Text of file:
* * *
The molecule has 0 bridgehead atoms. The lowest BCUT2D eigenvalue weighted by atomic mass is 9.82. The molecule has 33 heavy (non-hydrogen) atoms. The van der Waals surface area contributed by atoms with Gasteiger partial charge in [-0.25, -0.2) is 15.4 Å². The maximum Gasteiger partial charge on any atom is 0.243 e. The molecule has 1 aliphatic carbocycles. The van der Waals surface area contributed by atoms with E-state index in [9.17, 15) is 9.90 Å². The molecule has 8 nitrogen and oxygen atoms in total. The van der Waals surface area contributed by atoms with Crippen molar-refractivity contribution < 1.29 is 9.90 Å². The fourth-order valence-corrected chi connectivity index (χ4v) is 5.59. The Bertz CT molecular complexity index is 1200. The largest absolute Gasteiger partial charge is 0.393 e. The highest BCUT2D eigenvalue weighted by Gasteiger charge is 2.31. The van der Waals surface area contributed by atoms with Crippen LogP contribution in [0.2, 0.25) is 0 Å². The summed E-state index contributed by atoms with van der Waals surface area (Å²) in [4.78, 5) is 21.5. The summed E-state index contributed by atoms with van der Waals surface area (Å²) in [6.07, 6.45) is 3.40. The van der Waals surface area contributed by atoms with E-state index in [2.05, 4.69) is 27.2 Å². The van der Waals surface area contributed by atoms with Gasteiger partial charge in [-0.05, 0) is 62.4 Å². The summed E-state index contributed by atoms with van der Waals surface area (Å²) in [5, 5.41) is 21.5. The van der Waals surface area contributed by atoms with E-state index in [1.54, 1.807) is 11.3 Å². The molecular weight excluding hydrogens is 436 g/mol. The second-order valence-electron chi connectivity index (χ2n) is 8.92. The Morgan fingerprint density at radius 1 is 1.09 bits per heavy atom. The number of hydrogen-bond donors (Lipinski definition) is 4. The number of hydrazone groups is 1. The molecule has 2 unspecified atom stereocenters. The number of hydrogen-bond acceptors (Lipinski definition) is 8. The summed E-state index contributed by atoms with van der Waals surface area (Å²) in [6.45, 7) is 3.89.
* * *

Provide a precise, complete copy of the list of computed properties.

The molecule has 0 bridgehead atoms. The lowest BCUT2D eigenvalue weighted by atomic mass is 9.82. The molecule has 33 heavy (non-hydrogen) atoms. The van der Waals surface area contributed by atoms with Gasteiger partial charge in [-0.25, -0.2) is 15.4 Å². The maximum Gasteiger partial charge on any atom is 0.243 e. The molecule has 1 aliphatic carbocycles. The van der Waals surface area contributed by atoms with E-state index in [9.17, 15) is 9.90 Å². The molecule has 8 nitrogen and oxygen atoms in total. The van der Waals surface area contributed by atoms with Crippen molar-refractivity contribution < 1.29 is 9.90 Å². The fourth-order valence-corrected chi connectivity index (χ4v) is 5.59. The Bertz CT molecular complexity index is 1200. The largest absolute Gasteiger partial charge is 0.393 e. The highest BCUT2D eigenvalue weighted by Gasteiger charge is 2.31. The van der Waals surface area contributed by atoms with Crippen LogP contribution in [0.2, 0.25) is 0 Å². The summed E-state index contributed by atoms with van der Waals surface area (Å²) in [4.78, 5) is 21.5. The summed E-state index contributed by atoms with van der Waals surface area (Å²) in [6.07, 6.45) is 3.40. The van der Waals surface area contributed by atoms with E-state index in [2.05, 4.69) is 27.2 Å². The van der Waals surface area contributed by atoms with Gasteiger partial charge in [-0.05, 0) is 62.4 Å². The summed E-state index contributed by atoms with van der Waals surface area (Å²) in [5, 5.41) is 21.5. The van der Waals surface area contributed by atoms with E-state index in [1.54, 1.807) is 11.3 Å². The molecular weight excluding hydrogens is 436 g/mol. The second-order valence-electron chi connectivity index (χ2n) is 8.92. The Morgan fingerprint density at radius 1 is 1.09 bits per heavy atom. The number of hydrogen-bond donors (Lipinski definition) is 4. The number of hydrazone groups is 1. The molecule has 2 unspecified atom stereocenters. The number of hydrogen-bond acceptors (Lipinski definition) is 8. The summed E-state index contributed by atoms with van der Waals surface area (Å²) in [6.45, 7) is 3.89.